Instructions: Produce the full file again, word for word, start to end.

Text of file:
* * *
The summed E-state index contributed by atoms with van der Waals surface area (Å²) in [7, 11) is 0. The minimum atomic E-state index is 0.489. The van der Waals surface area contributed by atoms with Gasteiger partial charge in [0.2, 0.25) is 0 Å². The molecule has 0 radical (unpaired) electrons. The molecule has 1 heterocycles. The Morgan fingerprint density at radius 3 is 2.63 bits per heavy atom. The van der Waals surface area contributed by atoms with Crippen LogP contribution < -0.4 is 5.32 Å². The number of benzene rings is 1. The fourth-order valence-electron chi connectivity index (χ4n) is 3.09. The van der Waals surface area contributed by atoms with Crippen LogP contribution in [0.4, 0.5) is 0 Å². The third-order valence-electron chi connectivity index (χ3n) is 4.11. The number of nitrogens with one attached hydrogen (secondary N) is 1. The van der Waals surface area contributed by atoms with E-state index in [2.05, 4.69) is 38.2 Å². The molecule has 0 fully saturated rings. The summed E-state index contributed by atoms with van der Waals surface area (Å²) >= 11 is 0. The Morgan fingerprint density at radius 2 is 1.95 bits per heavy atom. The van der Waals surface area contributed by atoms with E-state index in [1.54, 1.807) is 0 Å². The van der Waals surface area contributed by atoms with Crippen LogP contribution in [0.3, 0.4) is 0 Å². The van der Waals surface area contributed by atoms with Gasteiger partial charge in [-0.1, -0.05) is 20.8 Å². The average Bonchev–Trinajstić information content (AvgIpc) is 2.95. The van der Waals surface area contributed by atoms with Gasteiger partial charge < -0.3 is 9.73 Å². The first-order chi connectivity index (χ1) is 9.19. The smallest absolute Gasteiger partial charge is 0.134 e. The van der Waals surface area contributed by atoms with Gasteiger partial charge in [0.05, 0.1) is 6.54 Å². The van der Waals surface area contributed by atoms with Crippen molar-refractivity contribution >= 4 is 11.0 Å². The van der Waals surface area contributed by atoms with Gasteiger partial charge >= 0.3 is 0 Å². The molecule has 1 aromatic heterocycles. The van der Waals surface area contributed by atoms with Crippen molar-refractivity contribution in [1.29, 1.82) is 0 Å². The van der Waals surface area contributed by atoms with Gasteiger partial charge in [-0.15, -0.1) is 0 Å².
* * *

The summed E-state index contributed by atoms with van der Waals surface area (Å²) in [7, 11) is 0. The minimum atomic E-state index is 0.489. The van der Waals surface area contributed by atoms with Gasteiger partial charge in [0.2, 0.25) is 0 Å². The molecule has 0 radical (unpaired) electrons. The molecule has 1 heterocycles. The Morgan fingerprint density at radius 3 is 2.63 bits per heavy atom. The van der Waals surface area contributed by atoms with Crippen LogP contribution < -0.4 is 5.32 Å². The number of benzene rings is 1. The fourth-order valence-electron chi connectivity index (χ4n) is 3.09. The van der Waals surface area contributed by atoms with Crippen LogP contribution in [0.4, 0.5) is 0 Å². The third-order valence-electron chi connectivity index (χ3n) is 4.11. The number of nitrogens with one attached hydrogen (secondary N) is 1. The van der Waals surface area contributed by atoms with E-state index in [2.05, 4.69) is 38.2 Å². The molecule has 0 fully saturated rings. The summed E-state index contributed by atoms with van der Waals surface area (Å²) >= 11 is 0. The Morgan fingerprint density at radius 2 is 1.95 bits per heavy atom. The van der Waals surface area contributed by atoms with E-state index in [1.54, 1.807) is 0 Å². The van der Waals surface area contributed by atoms with Crippen LogP contribution in [0.3, 0.4) is 0 Å². The van der Waals surface area contributed by atoms with Gasteiger partial charge in [-0.1, -0.05) is 20.8 Å². The average Bonchev–Trinajstić information content (AvgIpc) is 2.95. The van der Waals surface area contributed by atoms with Gasteiger partial charge < -0.3 is 9.73 Å². The first-order chi connectivity index (χ1) is 9.19. The smallest absolute Gasteiger partial charge is 0.134 e. The van der Waals surface area contributed by atoms with Gasteiger partial charge in [0.05, 0.1) is 6.54 Å². The van der Waals surface area contributed by atoms with Crippen molar-refractivity contribution >= 4 is 11.0 Å². The van der Waals surface area contributed by atoms with Gasteiger partial charge >= 0.3 is 0 Å². The molecule has 1 aromatic heterocycles. The van der Waals surface area contributed by atoms with Crippen molar-refractivity contribution in [1.29, 1.82) is 0 Å². The van der Waals surface area contributed by atoms with Gasteiger partial charge in [-0.15, -0.1) is 0 Å².